Monday, February 07, 2022

the whole holobiont

Microbiota are important for so-called higher organisms that depend on their less sophisticated residents, like we do, for instance, on the bacteria in our guts. This is also the case for plants, and even in several different parts of each plant. In 2020, I wrote a feature on life on leaves (now in the open archives), an aspect that has so far been less appreciated than the symbiosis below ground, especially the root nodules providing photosynthesis services.

But now I spotted a paper that studied the acquisition of microbiota by young poplar plants above and below ground, both within and outside the plant's tissues, and I found the systematic approach to the development of the holobiont (the sum of the plant and all its microbiota) appealing, so that was my excuse to revisit plant microbiota. Also, the topic is still underappreciated.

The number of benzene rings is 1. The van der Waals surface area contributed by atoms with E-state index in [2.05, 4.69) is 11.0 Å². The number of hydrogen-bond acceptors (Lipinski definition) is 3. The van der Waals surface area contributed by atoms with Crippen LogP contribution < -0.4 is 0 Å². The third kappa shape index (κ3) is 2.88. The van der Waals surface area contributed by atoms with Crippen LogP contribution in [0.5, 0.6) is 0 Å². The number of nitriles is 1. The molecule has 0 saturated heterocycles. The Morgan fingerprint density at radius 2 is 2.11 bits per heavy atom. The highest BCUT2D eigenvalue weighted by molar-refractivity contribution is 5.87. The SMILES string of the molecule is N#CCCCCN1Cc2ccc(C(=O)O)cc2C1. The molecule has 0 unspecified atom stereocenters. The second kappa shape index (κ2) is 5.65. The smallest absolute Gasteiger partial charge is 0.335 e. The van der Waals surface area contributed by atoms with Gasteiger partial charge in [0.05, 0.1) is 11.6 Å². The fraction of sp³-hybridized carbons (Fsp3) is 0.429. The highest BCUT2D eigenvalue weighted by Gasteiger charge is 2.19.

The resulting feature is out now:

How plants grow their microbiome

Current Biology Volume 32, Issue 3, 7 February 2022, Pages R97-R100

Restricted access to full text and PDF download
(will become open access again one year after publication)

Magic link for free access
(first seven weeks only)

bean plant surrounded by tomato plants shows neighbourhood effects in its microbiome, especially if the surrounding plants are older. The photo shows the experimental setup at the end of the first month. (Photo: Kyle Meyer.)

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